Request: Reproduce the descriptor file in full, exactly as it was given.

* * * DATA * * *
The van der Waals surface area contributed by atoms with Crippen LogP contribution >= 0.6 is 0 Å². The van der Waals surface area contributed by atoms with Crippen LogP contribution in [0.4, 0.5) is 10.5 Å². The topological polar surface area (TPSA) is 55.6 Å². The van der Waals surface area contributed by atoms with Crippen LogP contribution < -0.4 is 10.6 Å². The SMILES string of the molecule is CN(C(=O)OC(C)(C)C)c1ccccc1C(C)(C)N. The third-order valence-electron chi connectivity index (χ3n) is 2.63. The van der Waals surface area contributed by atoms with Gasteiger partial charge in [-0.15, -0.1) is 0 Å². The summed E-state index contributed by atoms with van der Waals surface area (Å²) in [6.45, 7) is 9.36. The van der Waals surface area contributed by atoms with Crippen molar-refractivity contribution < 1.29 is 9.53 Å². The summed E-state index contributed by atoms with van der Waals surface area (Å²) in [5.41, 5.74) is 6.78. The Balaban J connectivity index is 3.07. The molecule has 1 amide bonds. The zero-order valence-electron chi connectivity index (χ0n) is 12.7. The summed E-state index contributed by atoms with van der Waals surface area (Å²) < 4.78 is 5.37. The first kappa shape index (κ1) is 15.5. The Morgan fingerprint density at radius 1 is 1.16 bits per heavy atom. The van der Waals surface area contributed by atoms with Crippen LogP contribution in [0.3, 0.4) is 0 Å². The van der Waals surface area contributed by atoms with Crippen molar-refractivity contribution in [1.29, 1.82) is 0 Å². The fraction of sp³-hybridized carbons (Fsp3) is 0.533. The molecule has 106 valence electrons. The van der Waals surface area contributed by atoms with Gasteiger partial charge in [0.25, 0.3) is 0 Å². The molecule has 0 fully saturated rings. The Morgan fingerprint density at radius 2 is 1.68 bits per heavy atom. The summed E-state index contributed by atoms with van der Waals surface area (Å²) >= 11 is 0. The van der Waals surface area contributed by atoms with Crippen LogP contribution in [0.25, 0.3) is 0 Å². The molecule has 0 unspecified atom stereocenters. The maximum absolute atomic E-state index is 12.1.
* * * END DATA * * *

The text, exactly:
The van der Waals surface area contributed by atoms with Crippen LogP contribution >= 0.6 is 0 Å². The van der Waals surface area contributed by atoms with Crippen LogP contribution in [0.4, 0.5) is 10.5 Å². The topological polar surface area (TPSA) is 55.6 Å². The van der Waals surface area contributed by atoms with Crippen LogP contribution < -0.4 is 10.6 Å². The SMILES string of the molecule is CN(C(=O)OC(C)(C)C)c1ccccc1C(C)(C)N. The third-order valence-electron chi connectivity index (χ3n) is 2.63. The van der Waals surface area contributed by atoms with Gasteiger partial charge in [-0.15, -0.1) is 0 Å². The summed E-state index contributed by atoms with van der Waals surface area (Å²) in [6.45, 7) is 9.36. The van der Waals surface area contributed by atoms with Crippen molar-refractivity contribution < 1.29 is 9.53 Å². The summed E-state index contributed by atoms with van der Waals surface area (Å²) in [5.41, 5.74) is 6.78. The Balaban J connectivity index is 3.07. The molecule has 1 amide bonds. The zero-order valence-electron chi connectivity index (χ0n) is 12.7. The summed E-state index contributed by atoms with van der Waals surface area (Å²) < 4.78 is 5.37. The first kappa shape index (κ1) is 15.5. The Morgan fingerprint density at radius 1 is 1.16 bits per heavy atom. The van der Waals surface area contributed by atoms with Crippen LogP contribution in [0.3, 0.4) is 0 Å². The van der Waals surface area contributed by atoms with Crippen molar-refractivity contribution in [1.29, 1.82) is 0 Å². The fraction of sp³-hybridized carbons (Fsp3) is 0.533. The molecule has 106 valence electrons. The van der Waals surface area contributed by atoms with Gasteiger partial charge in [0.25, 0.3) is 0 Å². The molecule has 0 fully saturated rings. The Morgan fingerprint density at radius 2 is 1.68 bits per heavy atom. The summed E-state index contributed by atoms with van der Waals surface area (Å²) >= 11 is 0. The van der Waals surface area contributed by atoms with Crippen LogP contribution in [0.25, 0.3) is 0 Å². The molecule has 0 unspecified atom stereocenters. The maximum absolute atomic E-state index is 12.1.